In years of typical mining production, tailings only impacted sheltered intertidal sites with wave exposure alleviating deposition in exposed and semi-exposed sites. However, when mining production was ramped up the impacts of tailings were seen in all types of sites, including all semi-exposed sites and even some of the exposed sites. Overall, communities lost balance (Fig 3, 4, 5). Impacted sites lost predators, grazers, and crustose algae (algae that forms crusts on hard surfaces). Filter feeders (organisms that eat by filtering particles out of the water column, like mussels and tube worms) and foliose seaweeds (larger, attached algae that stand upright when submerged) became more dominant (Figs 3, 4, 5).
In intertidal communities researchers saw significantly greater species richness, a metric for diversity, at reference sites than at impacted sites (Fig 4). With increased disturbance came more opportunistic species, species capable of inhabiting a variety of environments and doing so rapidly, and a population decline of higher trophic level species, or species higher in the food web like predators and grazers. The connectivity in an ecosystem like this means that impacts to one level will ripple through the rest.
With a decline of grazers, foliose seaweed (Fig 6) took over and began to shade out encrusting algae, and increases in sediments benefitted filter feeders (Fig 7). The story from sub-tidal surveys at these sites mirrors that from the intertidal (Fig 5). Increased sedimentation played a large role in sub-tidal communities as organisms in sheltered and semi-exposed sites became smothered. Continued surveying during post-mining revealed that communities had not yet rebounded, in terms of health and diversity, from the years of increased production.
The main goal of this monitoring was to track impacts on rock lobsters, but researchers found that there was no significant effect on rock lobster populations, sizes, or even sex ratios. The impacts of mining then seem relegated to community diversity.
An unexpected finding from this study was that some of the sites were physically altered due to deposition. Some of the sites that were initially classified as exposed needed to be reclassified once rocky shores became sandier. Deposition from the millions of tons of sediments caused accretion, averaging 500 meters, beyond the original shoreline. Researchers found, in exposed sites that experienced heavy deposition, an increase in species diversity (Fig 3). This was chalked up to the Intermediate Disturbance Hypothesis, a classic theory in ecology stating that intermediate levels of disturbance caused diversity to be at its highest with both opportunistic and competitive species thriving.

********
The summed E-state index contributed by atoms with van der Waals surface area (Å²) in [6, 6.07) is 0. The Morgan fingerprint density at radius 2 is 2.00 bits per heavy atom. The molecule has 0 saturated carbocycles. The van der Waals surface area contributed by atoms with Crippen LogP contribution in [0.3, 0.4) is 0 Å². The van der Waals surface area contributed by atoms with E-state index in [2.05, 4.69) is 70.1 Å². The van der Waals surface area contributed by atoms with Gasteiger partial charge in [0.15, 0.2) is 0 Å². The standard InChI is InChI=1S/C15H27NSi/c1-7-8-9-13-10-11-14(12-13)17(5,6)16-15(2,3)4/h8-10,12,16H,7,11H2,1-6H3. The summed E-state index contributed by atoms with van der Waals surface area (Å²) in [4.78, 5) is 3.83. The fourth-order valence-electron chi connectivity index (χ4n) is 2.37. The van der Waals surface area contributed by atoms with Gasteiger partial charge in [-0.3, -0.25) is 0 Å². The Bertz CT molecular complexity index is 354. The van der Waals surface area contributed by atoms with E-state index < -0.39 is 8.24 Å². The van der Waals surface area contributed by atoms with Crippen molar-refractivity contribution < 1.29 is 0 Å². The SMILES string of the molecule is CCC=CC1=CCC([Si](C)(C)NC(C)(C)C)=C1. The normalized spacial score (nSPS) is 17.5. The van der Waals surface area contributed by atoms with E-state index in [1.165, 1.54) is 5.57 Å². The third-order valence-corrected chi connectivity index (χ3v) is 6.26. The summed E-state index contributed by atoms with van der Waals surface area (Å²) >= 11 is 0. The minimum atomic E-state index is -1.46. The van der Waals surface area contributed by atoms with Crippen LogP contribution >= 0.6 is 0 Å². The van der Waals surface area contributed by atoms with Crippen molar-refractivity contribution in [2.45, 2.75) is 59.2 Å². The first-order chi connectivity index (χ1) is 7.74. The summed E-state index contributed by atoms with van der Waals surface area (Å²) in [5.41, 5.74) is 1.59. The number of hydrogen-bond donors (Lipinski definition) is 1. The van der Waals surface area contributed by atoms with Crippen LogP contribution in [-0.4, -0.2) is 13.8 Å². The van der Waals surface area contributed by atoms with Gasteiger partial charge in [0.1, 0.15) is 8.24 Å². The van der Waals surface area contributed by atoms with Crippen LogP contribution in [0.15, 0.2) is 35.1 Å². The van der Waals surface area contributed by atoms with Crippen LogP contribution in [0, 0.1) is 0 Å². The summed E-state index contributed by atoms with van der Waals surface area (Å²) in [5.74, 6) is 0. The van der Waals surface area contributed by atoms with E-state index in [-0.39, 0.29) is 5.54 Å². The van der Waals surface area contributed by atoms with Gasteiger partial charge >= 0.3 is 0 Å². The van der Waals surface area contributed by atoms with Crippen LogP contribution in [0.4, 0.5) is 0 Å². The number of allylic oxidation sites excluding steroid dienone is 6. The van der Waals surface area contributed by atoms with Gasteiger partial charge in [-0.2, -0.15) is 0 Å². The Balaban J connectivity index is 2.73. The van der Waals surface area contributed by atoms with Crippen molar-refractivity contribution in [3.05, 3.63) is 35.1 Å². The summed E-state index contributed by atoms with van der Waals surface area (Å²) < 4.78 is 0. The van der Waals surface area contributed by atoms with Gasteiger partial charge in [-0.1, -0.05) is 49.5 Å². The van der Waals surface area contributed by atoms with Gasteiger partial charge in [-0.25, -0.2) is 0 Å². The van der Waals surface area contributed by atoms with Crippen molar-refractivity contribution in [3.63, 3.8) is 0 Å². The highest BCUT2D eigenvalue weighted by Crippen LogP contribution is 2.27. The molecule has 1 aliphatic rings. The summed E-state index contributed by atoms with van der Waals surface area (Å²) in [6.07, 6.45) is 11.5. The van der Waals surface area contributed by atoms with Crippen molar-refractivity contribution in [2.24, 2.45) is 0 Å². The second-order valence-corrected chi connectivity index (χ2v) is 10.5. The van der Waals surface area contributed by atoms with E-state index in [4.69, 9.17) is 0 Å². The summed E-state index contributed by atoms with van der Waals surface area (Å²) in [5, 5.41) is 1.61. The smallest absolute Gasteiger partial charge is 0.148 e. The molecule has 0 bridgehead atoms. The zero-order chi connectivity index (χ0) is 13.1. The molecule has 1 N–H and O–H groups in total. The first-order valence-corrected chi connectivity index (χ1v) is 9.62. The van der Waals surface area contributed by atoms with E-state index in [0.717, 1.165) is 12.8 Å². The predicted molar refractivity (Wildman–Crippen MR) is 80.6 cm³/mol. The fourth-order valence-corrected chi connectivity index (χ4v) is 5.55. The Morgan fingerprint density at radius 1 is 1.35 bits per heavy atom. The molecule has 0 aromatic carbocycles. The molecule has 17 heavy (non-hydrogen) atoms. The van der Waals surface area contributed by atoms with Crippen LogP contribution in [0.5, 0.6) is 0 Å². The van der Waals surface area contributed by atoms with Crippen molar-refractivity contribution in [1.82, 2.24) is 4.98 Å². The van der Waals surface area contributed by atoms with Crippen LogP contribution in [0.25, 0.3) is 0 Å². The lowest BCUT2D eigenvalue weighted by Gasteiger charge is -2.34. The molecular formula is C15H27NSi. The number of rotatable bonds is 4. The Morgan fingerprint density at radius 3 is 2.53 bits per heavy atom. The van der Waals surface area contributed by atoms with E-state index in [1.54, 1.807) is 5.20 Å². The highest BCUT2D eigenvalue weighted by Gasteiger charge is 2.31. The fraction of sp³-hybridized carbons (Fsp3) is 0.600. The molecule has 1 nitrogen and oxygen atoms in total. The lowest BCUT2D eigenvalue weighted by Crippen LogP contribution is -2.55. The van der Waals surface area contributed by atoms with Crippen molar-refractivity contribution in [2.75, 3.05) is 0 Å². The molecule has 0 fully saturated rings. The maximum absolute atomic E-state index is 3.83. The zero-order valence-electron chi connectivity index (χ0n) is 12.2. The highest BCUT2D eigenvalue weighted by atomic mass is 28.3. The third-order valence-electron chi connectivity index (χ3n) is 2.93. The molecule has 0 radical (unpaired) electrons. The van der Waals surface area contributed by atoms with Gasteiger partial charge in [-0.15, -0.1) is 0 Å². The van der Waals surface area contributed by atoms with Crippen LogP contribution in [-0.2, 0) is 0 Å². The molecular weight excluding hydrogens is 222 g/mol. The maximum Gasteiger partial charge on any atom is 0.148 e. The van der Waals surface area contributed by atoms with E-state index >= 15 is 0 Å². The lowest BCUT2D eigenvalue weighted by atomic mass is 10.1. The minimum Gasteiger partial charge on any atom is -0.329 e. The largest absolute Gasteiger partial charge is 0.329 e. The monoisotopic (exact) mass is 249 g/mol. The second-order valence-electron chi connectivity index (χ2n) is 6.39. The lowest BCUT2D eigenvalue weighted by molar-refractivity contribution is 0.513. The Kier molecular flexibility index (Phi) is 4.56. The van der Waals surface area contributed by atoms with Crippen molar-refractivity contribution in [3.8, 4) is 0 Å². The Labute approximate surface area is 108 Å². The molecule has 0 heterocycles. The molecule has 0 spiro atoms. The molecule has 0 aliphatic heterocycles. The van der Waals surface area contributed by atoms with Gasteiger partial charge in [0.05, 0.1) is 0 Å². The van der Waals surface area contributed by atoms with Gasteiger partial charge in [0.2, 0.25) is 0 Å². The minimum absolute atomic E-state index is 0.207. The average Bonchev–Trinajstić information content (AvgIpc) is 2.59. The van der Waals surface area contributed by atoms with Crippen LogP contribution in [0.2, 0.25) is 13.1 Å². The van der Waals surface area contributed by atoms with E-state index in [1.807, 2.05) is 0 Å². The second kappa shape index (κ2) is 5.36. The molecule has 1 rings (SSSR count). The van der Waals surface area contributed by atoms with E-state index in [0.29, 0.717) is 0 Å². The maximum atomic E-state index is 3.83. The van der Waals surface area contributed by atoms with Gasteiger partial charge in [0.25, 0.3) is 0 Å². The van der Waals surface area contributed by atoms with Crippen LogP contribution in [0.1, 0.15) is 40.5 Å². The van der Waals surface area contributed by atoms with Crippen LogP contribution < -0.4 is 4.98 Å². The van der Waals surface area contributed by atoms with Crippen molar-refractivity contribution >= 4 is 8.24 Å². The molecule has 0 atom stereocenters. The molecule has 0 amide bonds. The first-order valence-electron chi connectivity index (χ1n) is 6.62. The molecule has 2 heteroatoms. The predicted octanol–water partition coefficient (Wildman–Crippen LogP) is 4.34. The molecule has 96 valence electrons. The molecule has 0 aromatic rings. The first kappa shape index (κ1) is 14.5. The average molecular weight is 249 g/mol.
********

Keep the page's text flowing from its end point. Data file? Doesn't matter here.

Coastal ecosystems are fragile and the relationships between species in this ecosystem are valuable. Around the world, these ecosystems are threatened by point source pollution like that from the Elizabeth Bay Mine. This study provides valuable insight as to how marine communities are impacted across multiple habitat types and across years of varying production. By monitoring communities during years of typical, increased, and decreased production we can gain a better understanding of how communities fluctuate and their overall resiliency and ability to rebound from anthropogenic stress. Surveys allow us to infer direct and indirect relationships between organisms depending on the changing abundances and interactions. Long-term monitoring is crucial if we aim to truly grasp our impact on ecosystems. With years of increased mining effort species diversity is going to decline, and lack of diversity can have widespread effects. Maybe it’s time we expand our definition of conflict diamond.
Postdoctoral Researcher, Claremont McKenna College
I am currently a postdoc at Keck Sciences, Claremont McKenna College. I work with Dr. Sarah Gilman, measuring and modeling energy budgets in intertidal species. I am a climate scientist and marine community ecologist and my PhD (University of Rhode Island) focused on how ocean acidification and eutrophication, alters coastal trophic interactions and species assemblages.
I love bad jokes and good beer.